By 8:00 I was back in the car heading down the mountain, just in time for an 8:30 meeting at work. There's just something about being in the mountains.
On our first morning in Colombia's El Cocuy National Park I awoke to an unfamiliar crispness in the air. Having spent the last five months in Central America, we were getting used to stifling heat and humidity. We crawled out of our down sleeping bags and put the coffee on. It was going to be a long day.
James and Lauren emerged from the 4Runner bundled up like New York City hobos. Overnight their front tire had gone flat, causing the truck to tilt steeply to one side, so James had spent the night crushing Lauren against the low side of the truck. Another night in the life of a homeless person, I guess.
We donned our packs, bid ado to our new friend Jeni – a small red-cheeked girl who lived in the rock hut next to our camp – and set off toward the towering, snow-capped peaks to the Southeast. The doubletrack dirt road ended shortly beyond our camp, and gave way to a small singletrack leading up the valley toward Pan de Azucar and El Pulpito del Diablo, looming above.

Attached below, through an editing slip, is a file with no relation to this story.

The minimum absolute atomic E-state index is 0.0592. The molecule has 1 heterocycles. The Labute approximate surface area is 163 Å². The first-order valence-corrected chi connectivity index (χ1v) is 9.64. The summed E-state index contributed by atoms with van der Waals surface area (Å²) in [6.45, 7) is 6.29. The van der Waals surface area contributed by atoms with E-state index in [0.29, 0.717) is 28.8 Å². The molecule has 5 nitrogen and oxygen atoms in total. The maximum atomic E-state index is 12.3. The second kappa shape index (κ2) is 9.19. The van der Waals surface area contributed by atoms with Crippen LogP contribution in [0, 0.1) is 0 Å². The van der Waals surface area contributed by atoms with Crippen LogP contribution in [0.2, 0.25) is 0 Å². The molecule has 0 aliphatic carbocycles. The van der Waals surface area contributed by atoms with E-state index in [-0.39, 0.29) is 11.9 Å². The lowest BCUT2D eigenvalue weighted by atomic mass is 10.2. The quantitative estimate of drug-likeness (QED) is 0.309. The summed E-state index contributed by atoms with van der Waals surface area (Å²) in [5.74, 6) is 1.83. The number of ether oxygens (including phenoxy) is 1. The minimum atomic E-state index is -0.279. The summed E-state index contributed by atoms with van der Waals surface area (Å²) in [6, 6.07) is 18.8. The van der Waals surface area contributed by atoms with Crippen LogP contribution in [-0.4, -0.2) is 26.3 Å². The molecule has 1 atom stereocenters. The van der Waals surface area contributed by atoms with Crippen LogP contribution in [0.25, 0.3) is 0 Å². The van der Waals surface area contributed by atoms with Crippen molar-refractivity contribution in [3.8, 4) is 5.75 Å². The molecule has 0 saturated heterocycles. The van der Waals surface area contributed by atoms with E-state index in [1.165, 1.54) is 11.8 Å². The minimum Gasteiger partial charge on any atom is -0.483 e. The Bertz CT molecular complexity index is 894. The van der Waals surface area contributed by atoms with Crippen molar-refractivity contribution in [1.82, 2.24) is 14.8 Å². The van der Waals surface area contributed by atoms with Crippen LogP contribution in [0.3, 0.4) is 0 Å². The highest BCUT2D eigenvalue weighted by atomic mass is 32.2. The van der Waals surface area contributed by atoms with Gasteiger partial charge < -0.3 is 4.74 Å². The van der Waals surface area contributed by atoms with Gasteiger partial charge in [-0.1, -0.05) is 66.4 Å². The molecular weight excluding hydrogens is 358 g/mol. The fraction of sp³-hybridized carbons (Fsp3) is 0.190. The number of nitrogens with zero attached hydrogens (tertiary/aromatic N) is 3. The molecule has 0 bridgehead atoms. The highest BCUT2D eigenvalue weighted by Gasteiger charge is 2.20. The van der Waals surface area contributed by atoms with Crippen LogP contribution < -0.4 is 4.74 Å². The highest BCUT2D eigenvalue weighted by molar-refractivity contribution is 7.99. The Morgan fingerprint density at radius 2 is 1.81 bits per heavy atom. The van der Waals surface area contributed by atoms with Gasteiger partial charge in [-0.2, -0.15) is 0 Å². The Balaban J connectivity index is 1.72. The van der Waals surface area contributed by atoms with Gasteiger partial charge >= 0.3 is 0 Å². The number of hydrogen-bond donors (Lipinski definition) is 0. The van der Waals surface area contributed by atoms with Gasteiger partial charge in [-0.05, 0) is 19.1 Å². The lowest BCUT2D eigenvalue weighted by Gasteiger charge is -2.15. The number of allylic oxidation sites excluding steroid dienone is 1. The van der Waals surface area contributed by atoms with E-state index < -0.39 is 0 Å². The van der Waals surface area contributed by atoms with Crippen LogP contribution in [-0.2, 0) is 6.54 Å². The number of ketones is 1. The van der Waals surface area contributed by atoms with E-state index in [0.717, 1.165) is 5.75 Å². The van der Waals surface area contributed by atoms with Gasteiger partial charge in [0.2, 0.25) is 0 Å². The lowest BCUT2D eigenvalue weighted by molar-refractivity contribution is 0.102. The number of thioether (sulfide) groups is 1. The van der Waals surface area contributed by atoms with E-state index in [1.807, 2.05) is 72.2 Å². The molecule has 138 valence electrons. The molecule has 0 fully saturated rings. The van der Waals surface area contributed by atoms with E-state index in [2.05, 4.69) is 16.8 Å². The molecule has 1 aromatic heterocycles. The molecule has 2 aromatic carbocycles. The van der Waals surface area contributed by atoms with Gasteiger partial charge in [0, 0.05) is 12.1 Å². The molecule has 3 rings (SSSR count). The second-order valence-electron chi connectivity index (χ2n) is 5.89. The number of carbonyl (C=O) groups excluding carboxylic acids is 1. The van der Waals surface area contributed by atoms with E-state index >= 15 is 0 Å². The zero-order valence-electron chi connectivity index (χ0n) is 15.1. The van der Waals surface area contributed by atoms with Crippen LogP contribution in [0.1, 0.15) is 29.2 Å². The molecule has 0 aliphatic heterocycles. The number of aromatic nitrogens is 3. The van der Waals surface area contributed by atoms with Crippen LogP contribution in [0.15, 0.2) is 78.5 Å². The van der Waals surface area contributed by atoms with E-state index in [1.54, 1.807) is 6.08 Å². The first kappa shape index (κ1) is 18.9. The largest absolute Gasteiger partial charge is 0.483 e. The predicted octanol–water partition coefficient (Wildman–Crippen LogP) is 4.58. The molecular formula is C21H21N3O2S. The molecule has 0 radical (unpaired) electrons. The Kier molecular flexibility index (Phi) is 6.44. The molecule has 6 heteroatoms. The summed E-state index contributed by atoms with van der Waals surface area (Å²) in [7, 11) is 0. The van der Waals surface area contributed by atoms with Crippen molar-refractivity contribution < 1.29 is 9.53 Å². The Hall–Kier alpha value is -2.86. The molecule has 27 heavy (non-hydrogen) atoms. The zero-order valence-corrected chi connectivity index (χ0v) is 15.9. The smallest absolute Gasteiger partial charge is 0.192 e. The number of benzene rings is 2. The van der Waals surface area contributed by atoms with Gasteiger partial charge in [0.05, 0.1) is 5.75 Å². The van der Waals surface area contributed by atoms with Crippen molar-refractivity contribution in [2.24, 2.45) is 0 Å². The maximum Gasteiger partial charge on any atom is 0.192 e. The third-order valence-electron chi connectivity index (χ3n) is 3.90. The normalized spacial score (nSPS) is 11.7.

The hike through the valley led us up grassy slopes and through fields of frailejones; the plants grow only 2cm per year, and are only found in this corner of South America. Before long the path turned upward where the thin air made each step a small victory. We had started the hike just below 13,000 feet and were climbing ever higher.